New Order: Art, Product, Image 1976 – 1995, a group exhibition curated by writer Michael Bracewell that surveys identity and image in British art, culture, and society between 1976 and 1995, is a remarkable exhibition presented by Sprüth Magers in London.
Highlights include videos by Angus Fairhurst, Gary Hume, Sam Taylor-Johnson, and Damien Hirst and Angus Fairhurst collaboratively are watched over by a teenage Sarah Lucas reading the New Musical Express.
The dawn of the punk era and the societal changes it heralded roughly twenty years prior to the YBAs are presented in Karen Knorr and Olivier Richon’s photographs of punks in the anarchic clubs of London’s West End in 1976 and ‘77. They self-consciously pose rather than being the subject of a simple fly-on-the-wall documentary style, the subjects, notably mostly women, thereby appearing both candid and confrontational, sharply lit by the flashgun.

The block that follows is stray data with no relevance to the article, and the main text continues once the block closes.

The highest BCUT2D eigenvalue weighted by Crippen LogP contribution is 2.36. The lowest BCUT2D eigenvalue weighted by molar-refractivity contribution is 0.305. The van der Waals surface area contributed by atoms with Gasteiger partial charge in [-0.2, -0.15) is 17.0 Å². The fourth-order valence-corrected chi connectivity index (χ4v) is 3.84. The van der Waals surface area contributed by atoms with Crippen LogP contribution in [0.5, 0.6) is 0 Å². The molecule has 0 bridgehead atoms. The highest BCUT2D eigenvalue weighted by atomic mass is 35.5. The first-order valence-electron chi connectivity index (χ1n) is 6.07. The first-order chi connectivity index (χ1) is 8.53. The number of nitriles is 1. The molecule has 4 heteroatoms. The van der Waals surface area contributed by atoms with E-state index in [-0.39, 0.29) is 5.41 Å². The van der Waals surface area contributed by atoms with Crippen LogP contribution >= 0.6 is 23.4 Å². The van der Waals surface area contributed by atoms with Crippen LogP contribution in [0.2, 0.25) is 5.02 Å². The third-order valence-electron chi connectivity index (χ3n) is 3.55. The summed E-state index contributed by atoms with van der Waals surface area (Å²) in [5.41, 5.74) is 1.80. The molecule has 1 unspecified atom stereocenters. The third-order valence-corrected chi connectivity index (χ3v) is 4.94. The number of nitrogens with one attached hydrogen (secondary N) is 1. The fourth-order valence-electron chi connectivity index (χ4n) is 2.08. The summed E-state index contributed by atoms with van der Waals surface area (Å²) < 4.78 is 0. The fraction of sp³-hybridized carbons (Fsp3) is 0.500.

Peter Saville’s work for Factory Records exemplifies the ways in which pioneering excursions into post-modernity could be brought to the mass markets commanded by popular culture. His record sleeve for New Order’s Blue Monday was a work of art that anyone could buy from the record shop, designed by Saville with full autonomy from the band and Factory’s chaotic embassy of creative ideology. This is a must-see exhibition.